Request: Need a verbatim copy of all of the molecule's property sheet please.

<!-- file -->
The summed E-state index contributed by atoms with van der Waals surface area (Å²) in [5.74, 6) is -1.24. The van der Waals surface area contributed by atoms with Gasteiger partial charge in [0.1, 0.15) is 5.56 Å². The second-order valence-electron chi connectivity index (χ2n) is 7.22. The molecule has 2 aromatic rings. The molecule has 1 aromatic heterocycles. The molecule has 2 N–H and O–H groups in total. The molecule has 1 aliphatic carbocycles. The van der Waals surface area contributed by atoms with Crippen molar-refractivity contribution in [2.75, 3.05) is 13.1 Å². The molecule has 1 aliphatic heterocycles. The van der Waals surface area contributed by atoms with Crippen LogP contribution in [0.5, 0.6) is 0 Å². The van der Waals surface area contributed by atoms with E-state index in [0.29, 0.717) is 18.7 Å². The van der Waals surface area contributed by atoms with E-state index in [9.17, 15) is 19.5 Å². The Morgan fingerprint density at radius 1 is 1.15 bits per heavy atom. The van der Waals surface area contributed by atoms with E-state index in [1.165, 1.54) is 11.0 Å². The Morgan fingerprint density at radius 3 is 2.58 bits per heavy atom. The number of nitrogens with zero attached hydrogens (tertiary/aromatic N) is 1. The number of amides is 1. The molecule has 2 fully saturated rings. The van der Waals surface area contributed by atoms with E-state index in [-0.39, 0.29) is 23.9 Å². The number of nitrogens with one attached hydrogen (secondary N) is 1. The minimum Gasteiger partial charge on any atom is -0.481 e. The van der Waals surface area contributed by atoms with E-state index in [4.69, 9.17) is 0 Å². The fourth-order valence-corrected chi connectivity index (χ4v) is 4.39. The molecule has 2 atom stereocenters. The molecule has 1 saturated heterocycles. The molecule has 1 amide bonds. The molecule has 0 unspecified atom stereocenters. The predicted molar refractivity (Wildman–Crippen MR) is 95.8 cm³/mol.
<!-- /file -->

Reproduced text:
The summed E-state index contributed by atoms with van der Waals surface area (Å²) in [5.74, 6) is -1.24. The van der Waals surface area contributed by atoms with Gasteiger partial charge in [0.1, 0.15) is 5.56 Å². The second-order valence-electron chi connectivity index (χ2n) is 7.22. The molecule has 2 aromatic rings. The molecule has 1 aromatic heterocycles. The molecule has 2 N–H and O–H groups in total. The molecule has 1 aliphatic carbocycles. The van der Waals surface area contributed by atoms with Crippen molar-refractivity contribution in [2.75, 3.05) is 13.1 Å². The molecule has 1 aliphatic heterocycles. The van der Waals surface area contributed by atoms with Crippen LogP contribution in [0.5, 0.6) is 0 Å². The van der Waals surface area contributed by atoms with E-state index in [0.29, 0.717) is 18.7 Å². The van der Waals surface area contributed by atoms with E-state index in [9.17, 15) is 19.5 Å². The Morgan fingerprint density at radius 1 is 1.15 bits per heavy atom. The van der Waals surface area contributed by atoms with E-state index in [1.165, 1.54) is 11.0 Å². The Morgan fingerprint density at radius 3 is 2.58 bits per heavy atom. The number of nitrogens with zero attached hydrogens (tertiary/aromatic N) is 1. The number of amides is 1. The molecule has 2 fully saturated rings. The van der Waals surface area contributed by atoms with E-state index in [-0.39, 0.29) is 23.9 Å². The number of nitrogens with one attached hydrogen (secondary N) is 1. The minimum Gasteiger partial charge on any atom is -0.481 e. The van der Waals surface area contributed by atoms with E-state index in [4.69, 9.17) is 0 Å². The fourth-order valence-corrected chi connectivity index (χ4v) is 4.39. The molecule has 2 atom stereocenters. The molecule has 1 saturated heterocycles. The molecule has 1 amide bonds. The molecule has 0 unspecified atom stereocenters. The predicted molar refractivity (Wildman–Crippen MR) is 95.8 cm³/mol.